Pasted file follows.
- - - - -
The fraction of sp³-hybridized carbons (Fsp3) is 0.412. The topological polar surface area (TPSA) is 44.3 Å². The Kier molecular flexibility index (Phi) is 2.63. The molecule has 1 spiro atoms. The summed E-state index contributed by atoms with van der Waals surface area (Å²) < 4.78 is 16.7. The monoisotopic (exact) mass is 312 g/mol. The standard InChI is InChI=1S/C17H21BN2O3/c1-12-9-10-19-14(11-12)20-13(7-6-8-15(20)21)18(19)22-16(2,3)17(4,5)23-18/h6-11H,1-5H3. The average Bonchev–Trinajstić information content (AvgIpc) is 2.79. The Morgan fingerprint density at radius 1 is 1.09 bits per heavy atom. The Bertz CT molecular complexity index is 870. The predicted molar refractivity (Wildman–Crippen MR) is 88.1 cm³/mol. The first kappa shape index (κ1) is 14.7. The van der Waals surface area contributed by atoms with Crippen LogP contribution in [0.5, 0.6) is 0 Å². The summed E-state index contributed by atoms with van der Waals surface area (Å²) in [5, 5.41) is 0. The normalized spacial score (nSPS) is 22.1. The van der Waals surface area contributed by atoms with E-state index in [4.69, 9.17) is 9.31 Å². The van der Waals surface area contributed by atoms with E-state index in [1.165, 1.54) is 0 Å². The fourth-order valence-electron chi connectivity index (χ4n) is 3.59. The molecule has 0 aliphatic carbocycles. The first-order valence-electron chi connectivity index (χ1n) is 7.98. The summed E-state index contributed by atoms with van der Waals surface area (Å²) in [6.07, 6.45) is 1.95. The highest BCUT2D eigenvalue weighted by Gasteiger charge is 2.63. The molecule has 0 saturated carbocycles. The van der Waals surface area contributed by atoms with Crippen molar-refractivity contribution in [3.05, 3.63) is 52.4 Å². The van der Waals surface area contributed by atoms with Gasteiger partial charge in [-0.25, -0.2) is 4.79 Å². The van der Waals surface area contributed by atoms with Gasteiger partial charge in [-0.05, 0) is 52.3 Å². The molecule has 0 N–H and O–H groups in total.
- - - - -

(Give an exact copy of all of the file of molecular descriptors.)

The fraction of sp³-hybridized carbons (Fsp3) is 0.412. The topological polar surface area (TPSA) is 44.3 Å². The Kier molecular flexibility index (Phi) is 2.63. The molecule has 1 spiro atoms. The summed E-state index contributed by atoms with van der Waals surface area (Å²) < 4.78 is 16.7. The monoisotopic (exact) mass is 312 g/mol. The standard InChI is InChI=1S/C17H21BN2O3/c1-12-9-10-19-14(11-12)20-13(7-6-8-15(20)21)18(19)22-16(2,3)17(4,5)23-18/h6-11H,1-5H3. The average Bonchev–Trinajstić information content (AvgIpc) is 2.79. The Morgan fingerprint density at radius 1 is 1.09 bits per heavy atom. The Bertz CT molecular complexity index is 870. The predicted molar refractivity (Wildman–Crippen MR) is 88.1 cm³/mol. The first kappa shape index (κ1) is 14.7. The van der Waals surface area contributed by atoms with Crippen LogP contribution in [0.5, 0.6) is 0 Å². The summed E-state index contributed by atoms with van der Waals surface area (Å²) in [5, 5.41) is 0. The normalized spacial score (nSPS) is 22.1. The van der Waals surface area contributed by atoms with E-state index in [4.69, 9.17) is 9.31 Å². The van der Waals surface area contributed by atoms with E-state index in [1.165, 1.54) is 0 Å². The fourth-order valence-electron chi connectivity index (χ4n) is 3.59. The molecule has 0 aliphatic carbocycles. The first-order valence-electron chi connectivity index (χ1n) is 7.98. The summed E-state index contributed by atoms with van der Waals surface area (Å²) in [6.07, 6.45) is 1.95. The highest BCUT2D eigenvalue weighted by Gasteiger charge is 2.63. The molecule has 0 saturated carbocycles. The van der Waals surface area contributed by atoms with Crippen molar-refractivity contribution in [3.05, 3.63) is 52.4 Å². The van der Waals surface area contributed by atoms with Gasteiger partial charge in [-0.25, -0.2) is 4.79 Å². The van der Waals surface area contributed by atoms with Gasteiger partial charge in [-0.05, 0) is 52.3 Å². The molecule has 0 N–H and O–H groups in total.